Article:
From Black Friday in the west to Singles Day in the east and let us not forget Cyber Monday, the manifestation of ecommerce within modern society is one that cannot be ignored. Some of the largest corporations in the world Alibaba, Amazon and eBay owe their staggering success to the internet and our addiction to online shopping.
The Ecommerce Catalyst
While ecommerce and those who lead the field are a topic that has been discussed at length and on a daily basis, certainly over the last ten years or so, what isn’t focused on as a topic quite as much is the rise of logistics and the courier business.
Haulage, parcel delivery and particularly “lifestyle couriers” have grown in parallel with the boom we have seen in ecommerce since its burgeoning conception in the mid-nineties.
Acting as a catalyst, ecommerce started a revolution in the way we consume goods, buying stuff on the internet went from novelty to cheap and convenient and from there, there was no turning back.
And of course every time we click “Buy Now,” our actions prompt a chain reaction of events, one of these being the collection and delivery of an item.
The Scale of the Beast
The sheer scale of today’s logistics and parcel delivery sector, in the UK alone, for example, is staggering. The numbers that accompany the physical side to the sector give some perspective.
In 2016, turnover in the sector was reported to have jumped up by 9.7%, reaching almost £10 billion, according to the Apex Insight consultancy. And it isn’t just the big ecommerce companies that are posting out parcels, private sales and returns accounted for a significant proportion of the turnover.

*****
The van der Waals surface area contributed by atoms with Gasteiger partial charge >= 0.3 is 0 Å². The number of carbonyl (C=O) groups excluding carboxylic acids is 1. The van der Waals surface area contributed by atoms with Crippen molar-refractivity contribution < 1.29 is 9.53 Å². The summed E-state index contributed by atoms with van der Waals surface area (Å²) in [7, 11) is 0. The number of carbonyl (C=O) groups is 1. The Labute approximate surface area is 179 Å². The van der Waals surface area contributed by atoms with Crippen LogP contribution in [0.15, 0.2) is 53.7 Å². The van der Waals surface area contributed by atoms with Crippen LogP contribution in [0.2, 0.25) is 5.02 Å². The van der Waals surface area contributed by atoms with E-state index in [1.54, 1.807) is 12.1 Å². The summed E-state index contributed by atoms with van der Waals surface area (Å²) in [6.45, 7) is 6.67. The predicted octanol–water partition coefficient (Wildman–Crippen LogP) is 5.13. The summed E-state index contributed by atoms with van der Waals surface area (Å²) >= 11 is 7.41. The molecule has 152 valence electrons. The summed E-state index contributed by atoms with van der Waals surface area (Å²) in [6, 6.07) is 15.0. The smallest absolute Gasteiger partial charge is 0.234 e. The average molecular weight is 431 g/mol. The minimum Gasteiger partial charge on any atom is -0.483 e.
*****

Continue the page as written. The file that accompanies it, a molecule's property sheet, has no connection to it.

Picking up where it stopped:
Transactions completed online now account for around 15% of all retail sales in the UK, with £133 billion being spent online in 2016.
These figures are the reason that over the last decade we have seen such a significant rise in the parcel delivery sector. New and dynamic parcel delivery companies are adding to the momentum that the industry has accrued.
Add to that the fact that some of the bigger companies, Amazon for example are starting their own delivery service and you can see just how vibrant and lucrative the industry is.
Technology and Innovation
To cope with the increased demand for courier services, companies have had to do much more than just increase the size of their fleet of vehicles and drivers.
Technology has played a vital role in the development of the industry. Bigger warehouses now play home to automated sorting equipment and investment in digital technology means that GPS is now used as a navigation tool, while handheld tablets provide delivery addresses, tracking information and have touchscreens so we can sign for our items.
This injection of technology has made services more efficient and much quicker.
The world of logistics and courier services is a far different place to that of twenty years ago and with drones on the horizon, who knows what it will look like twenty years from now.